Skip to main content

NASA's Voyager 2 probe is on its own in interstellar space until 2021

An artist's depiction of one of NASA's twin Voyager probes entering interstellar space.
An artist's depiction of one of NASA's twin Voyager probes entering interstellar space.
(Image: © NASA/JPL-Caltech)

NASA's Voyager 2 probe will have to fend for itself in interstellar space for the next 11 months or so.

NASA is upgrading the 230-foot-wide (70 meters) radio dish in Australia that mission team members use to send commands to Voyager 2, which launched in 1977 and entered interstellar space in November 2018. Voyager 2 will be on its own until that work is done in January 2021, though the spacecraft will still be able to beam science data home.

But don't worry too much about Voyager 2; it should be able to handle its extended isolation, mission team members said.

Related: Voyager at 40: 40 photos from NASA's epic 'grand tour' mission

"We put the spacecraft back into a state where it will be just fine, assuming that everything goes normally with it during the time that the antenna is down," Voyager project manager Suzanne Dodd, who also serves as director of the Interplanetary Network Directorate at NASA's Jet Propulsion Laboratory in Pasadena, California, said in a statement Wednesday (March 4).

"If things don't go normally — which is always a possibility, especially with an aging spacecraft — then the onboard fault protection that's there can handle the situation," Dodd added.

DSS43, the 230-foot-wide (70 meters) radio dish at the Deep Space Network's Canberra facility in Australia, is the only antenna that can send commands to the Voyager 2 spacecraft. DSS43 is being upgrade from early March 2020 to January 2021, so Voyager 2 will be on its own during that stretch.

DSS43, the 230-foot-wide (70 meters) radio dish at the Deep Space Network's Canberra facility in Australia, is the only antenna that can send commands to NASA's Voyager 2 spacecraft. DSS43 is being upgraded from early March 2020 to January 2021, so Voyager 2 will be on its own during that stretch. (Image credit: NASA/Canberra Deep Space Communication Complex)

The Australian radio dish is part of the Deep Space Network (DSN), the system NASA uses to communicate with its many space probes. There are three DSN sites — one each in California, Spain and Australia.

Each site has multiple big antennas. For example, the Australian complex, which lies about 25 miles (40 kilometers) southwest of Canberra, also features three 111-foot-wide (34 m) radio dishes. The 111-footers can receive science data, but only the 230-foot one has the special transmitter required to beam commands to Voyager 2, NASA officials said.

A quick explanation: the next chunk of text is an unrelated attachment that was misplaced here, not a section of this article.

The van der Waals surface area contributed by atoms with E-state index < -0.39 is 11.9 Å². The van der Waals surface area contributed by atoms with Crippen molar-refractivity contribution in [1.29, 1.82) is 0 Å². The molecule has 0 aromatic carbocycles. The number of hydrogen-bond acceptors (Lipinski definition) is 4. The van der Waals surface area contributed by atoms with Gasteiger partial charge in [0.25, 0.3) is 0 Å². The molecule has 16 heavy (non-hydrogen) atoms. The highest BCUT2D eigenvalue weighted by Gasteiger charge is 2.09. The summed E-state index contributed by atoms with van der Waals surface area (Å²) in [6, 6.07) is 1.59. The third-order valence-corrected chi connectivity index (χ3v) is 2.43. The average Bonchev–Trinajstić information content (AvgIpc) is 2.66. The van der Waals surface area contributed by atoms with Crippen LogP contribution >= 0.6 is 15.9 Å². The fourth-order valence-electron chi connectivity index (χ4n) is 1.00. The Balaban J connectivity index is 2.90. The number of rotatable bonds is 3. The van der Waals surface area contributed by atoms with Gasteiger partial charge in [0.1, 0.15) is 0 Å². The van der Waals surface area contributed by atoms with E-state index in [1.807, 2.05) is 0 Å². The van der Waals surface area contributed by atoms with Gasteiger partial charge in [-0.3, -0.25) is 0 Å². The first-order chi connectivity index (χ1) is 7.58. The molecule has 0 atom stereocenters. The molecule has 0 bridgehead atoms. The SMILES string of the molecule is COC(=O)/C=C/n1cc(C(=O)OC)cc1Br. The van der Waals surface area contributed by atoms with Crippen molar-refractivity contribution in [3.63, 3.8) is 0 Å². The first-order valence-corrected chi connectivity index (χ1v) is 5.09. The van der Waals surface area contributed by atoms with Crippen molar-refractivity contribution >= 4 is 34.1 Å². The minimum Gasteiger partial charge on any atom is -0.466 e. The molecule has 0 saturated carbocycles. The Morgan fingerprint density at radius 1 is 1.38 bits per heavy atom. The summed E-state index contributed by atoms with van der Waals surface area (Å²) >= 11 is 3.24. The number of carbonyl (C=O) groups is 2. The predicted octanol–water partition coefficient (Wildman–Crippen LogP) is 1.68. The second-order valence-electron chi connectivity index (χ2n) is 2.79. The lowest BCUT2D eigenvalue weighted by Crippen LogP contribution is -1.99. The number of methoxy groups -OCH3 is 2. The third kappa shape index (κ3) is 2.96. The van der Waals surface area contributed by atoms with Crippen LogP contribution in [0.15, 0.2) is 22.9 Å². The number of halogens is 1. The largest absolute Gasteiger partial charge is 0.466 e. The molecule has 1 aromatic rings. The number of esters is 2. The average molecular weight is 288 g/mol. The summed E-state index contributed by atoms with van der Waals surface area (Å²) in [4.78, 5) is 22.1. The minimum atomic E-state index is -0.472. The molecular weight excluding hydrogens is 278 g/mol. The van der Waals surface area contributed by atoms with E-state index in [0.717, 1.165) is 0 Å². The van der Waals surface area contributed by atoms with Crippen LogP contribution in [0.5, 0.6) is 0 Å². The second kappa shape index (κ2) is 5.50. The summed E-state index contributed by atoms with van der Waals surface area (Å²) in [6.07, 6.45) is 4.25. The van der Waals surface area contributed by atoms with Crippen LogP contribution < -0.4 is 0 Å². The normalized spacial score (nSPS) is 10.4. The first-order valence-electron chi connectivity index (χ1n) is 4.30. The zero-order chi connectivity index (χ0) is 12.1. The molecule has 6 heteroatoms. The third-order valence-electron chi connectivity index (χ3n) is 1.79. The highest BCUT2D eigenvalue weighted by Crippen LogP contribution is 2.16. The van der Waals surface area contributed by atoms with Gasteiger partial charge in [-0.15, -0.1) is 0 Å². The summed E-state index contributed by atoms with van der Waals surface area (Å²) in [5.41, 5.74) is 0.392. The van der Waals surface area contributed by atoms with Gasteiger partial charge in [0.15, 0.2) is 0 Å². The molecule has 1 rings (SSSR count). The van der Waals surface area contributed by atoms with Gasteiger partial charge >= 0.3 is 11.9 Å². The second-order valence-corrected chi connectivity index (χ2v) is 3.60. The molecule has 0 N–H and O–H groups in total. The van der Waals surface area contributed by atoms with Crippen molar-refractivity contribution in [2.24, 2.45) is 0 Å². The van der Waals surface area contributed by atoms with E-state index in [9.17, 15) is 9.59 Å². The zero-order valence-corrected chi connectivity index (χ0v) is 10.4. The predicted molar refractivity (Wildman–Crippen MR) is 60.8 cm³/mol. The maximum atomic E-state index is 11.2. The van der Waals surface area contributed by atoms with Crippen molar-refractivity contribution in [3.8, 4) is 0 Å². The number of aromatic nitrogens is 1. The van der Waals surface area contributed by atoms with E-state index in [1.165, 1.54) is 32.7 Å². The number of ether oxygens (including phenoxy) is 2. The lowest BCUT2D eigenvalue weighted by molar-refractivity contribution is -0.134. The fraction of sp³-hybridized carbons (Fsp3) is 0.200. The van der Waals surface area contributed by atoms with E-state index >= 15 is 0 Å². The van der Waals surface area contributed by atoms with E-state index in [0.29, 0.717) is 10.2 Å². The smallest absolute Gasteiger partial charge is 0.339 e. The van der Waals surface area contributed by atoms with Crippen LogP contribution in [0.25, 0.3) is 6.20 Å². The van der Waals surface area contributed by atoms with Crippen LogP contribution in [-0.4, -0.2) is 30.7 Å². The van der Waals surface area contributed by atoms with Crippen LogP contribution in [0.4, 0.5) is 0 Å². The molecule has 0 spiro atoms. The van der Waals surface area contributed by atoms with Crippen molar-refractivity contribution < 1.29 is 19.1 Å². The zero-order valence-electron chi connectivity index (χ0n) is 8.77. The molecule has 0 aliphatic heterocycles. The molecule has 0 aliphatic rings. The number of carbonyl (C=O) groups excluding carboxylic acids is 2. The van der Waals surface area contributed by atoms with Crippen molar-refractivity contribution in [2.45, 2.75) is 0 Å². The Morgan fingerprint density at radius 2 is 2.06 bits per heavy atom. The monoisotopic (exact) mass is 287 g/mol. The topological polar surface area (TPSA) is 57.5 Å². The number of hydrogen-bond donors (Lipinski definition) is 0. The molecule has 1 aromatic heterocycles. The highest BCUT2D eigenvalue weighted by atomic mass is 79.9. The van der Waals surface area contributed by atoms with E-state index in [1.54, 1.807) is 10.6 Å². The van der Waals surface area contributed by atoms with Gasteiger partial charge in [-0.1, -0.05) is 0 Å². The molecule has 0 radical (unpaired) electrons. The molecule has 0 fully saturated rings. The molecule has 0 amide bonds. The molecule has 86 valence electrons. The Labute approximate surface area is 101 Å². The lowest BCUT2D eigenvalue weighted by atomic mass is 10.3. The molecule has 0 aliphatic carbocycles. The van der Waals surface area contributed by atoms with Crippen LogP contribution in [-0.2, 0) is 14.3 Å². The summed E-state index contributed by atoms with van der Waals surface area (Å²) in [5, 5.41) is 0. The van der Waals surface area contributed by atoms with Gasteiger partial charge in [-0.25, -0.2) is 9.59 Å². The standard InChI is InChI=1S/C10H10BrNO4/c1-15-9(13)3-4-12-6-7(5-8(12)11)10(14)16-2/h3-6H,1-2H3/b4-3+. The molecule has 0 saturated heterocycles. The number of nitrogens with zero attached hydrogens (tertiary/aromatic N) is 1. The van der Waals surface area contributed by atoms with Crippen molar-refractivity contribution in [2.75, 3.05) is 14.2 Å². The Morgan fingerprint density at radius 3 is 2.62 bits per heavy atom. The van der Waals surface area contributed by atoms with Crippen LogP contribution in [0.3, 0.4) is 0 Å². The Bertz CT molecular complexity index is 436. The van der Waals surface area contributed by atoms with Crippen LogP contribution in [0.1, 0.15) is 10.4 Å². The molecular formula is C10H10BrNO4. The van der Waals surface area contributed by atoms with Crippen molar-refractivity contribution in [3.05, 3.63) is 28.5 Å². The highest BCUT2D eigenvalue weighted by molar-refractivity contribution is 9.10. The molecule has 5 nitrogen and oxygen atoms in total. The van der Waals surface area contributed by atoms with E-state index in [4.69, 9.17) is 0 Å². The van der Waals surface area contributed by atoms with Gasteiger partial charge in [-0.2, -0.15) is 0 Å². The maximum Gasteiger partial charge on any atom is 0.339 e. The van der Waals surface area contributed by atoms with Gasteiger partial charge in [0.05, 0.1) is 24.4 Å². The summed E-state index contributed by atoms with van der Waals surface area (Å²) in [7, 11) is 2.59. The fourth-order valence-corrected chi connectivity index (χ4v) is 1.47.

The California and Spain DSN sites are no help in this regard, either. Voyager 2, which is currently more than 11 billion miles (17 billion kilometers) from Earth, is moving downward relative to our planet's orbital plane and, therefore, can be hailed only from the Southern Hemisphere.

The big Australian dish has been operating for 48 years and needs the upgrade, NASA officials said. The agency decided to start the work now — the upgrade is scheduled to begin "in early March," according to the Wednesday NASA statement — because Voyager 2 recently bounced back from a glitch and is healthy again, the officials added.

"Obviously, the 11 months of repairs puts more constraints on the other DSN sites," Jeff Berner, the Deep Space Network's chief engineer, said in the same statement. "But the advantage is that when we come back, the Canberra antenna will be much more reliable."

The upgrade will improve communications with many NASA spacecraft, not just Voyager 2, agency officials said. For example, the work will benefit NASA's Mars 2020 rover, which is scheduled to launch this summer, and the agency's Artemis program of crewed lunar exploration, which aims to land two astronauts near the moon's south pole in 2024.

"The maintenance is needed to support the missions that NASA is developing and launching in the future, as well as supporting the missions that are operating right now," Dodd said.

Voyager 2 and its twin, Voyager 1, launched a few weeks apart in 1977 to perform an unprecedented "grand tour" of the solar system's giant planets — Jupiter, Saturn, Uranus and Neptune. The duo aced this task and then kept on flying, all the way out to interstellar space.

Voyager 1 reached this exploration frontier in August 2012, becoming the first human-made object ever to leave the heliosphere, the big bubble of magnetic fields and charged particles that the sun blows around itself. Voyager 2 followed about six years later.

The two craft are running low on power, and mission team members have turned off a few science instruments to maximize the remaining juice and extend the probes' lifetimes. Both spacecraft probably have enough power left to keep gathering data through 2024, mission team members have said.

Mike Wall is the author of "Out There" (Grand Central Publishing, 2018; illustrated by Karl Tate), a book about the search for alien life. Follow him on Twitter @michaeldwall. Follow us on Twitter @Spacedotcom or Facebook

OFFER: Save at least 56% with our latest magazine deal!

All About Space magazine takes you on an awe-inspiring journey through our solar system and beyond, from the amazing technology and spacecraft that enables humanity to venture into orbit, to the complexities of space science.View Deal

Join our Space Forums to keep talking space on the latest missions, night sky and more! And if you have a news tip, correction or comment, let us know at: community@space.com.